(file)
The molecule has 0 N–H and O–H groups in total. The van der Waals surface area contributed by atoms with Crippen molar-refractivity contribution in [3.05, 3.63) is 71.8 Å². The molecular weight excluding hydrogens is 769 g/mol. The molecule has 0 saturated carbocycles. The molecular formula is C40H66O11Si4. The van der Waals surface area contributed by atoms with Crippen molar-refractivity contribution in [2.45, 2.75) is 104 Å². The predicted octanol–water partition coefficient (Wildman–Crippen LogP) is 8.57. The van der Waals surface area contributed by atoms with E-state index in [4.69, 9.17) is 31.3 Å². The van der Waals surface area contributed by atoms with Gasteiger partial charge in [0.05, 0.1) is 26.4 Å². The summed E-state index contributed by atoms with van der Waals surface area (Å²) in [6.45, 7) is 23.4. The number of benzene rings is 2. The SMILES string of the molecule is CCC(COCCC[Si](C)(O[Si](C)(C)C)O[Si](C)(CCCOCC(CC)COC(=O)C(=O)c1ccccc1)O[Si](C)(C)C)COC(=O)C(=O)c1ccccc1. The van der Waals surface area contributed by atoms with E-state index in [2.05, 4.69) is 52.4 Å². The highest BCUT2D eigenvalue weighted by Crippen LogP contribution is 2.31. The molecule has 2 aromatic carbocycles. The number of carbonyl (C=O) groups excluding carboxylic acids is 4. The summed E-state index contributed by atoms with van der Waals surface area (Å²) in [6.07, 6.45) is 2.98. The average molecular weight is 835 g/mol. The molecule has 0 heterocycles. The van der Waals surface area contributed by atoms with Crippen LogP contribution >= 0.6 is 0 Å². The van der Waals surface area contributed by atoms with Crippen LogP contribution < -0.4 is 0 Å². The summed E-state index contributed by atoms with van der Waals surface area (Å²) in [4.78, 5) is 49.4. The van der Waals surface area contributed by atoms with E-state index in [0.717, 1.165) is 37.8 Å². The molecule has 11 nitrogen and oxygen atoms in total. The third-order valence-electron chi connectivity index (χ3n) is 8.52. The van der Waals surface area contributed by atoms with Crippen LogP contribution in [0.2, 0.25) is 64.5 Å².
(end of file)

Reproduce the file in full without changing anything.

The molecule has 0 N–H and O–H groups in total. The van der Waals surface area contributed by atoms with Crippen molar-refractivity contribution in [3.05, 3.63) is 71.8 Å². The molecular weight excluding hydrogens is 769 g/mol. The molecule has 0 saturated carbocycles. The molecular formula is C40H66O11Si4. The van der Waals surface area contributed by atoms with Crippen molar-refractivity contribution in [2.45, 2.75) is 104 Å². The predicted octanol–water partition coefficient (Wildman–Crippen LogP) is 8.57. The van der Waals surface area contributed by atoms with E-state index in [4.69, 9.17) is 31.3 Å². The van der Waals surface area contributed by atoms with Gasteiger partial charge in [0.05, 0.1) is 26.4 Å². The summed E-state index contributed by atoms with van der Waals surface area (Å²) in [6.45, 7) is 23.4. The number of benzene rings is 2. The SMILES string of the molecule is CCC(COCCC[Si](C)(O[Si](C)(C)C)O[Si](C)(CCCOCC(CC)COC(=O)C(=O)c1ccccc1)O[Si](C)(C)C)COC(=O)C(=O)c1ccccc1. The van der Waals surface area contributed by atoms with E-state index in [2.05, 4.69) is 52.4 Å². The highest BCUT2D eigenvalue weighted by Crippen LogP contribution is 2.31. The molecule has 2 aromatic carbocycles. The number of carbonyl (C=O) groups excluding carboxylic acids is 4. The summed E-state index contributed by atoms with van der Waals surface area (Å²) in [6.07, 6.45) is 2.98. The average molecular weight is 835 g/mol. The molecule has 0 heterocycles. The van der Waals surface area contributed by atoms with Crippen LogP contribution >= 0.6 is 0 Å². The van der Waals surface area contributed by atoms with Crippen LogP contribution < -0.4 is 0 Å². The summed E-state index contributed by atoms with van der Waals surface area (Å²) in [4.78, 5) is 49.4. The van der Waals surface area contributed by atoms with E-state index in [0.717, 1.165) is 37.8 Å². The molecule has 11 nitrogen and oxygen atoms in total. The third-order valence-electron chi connectivity index (χ3n) is 8.52. The van der Waals surface area contributed by atoms with Crippen LogP contribution in [0.2, 0.25) is 64.5 Å².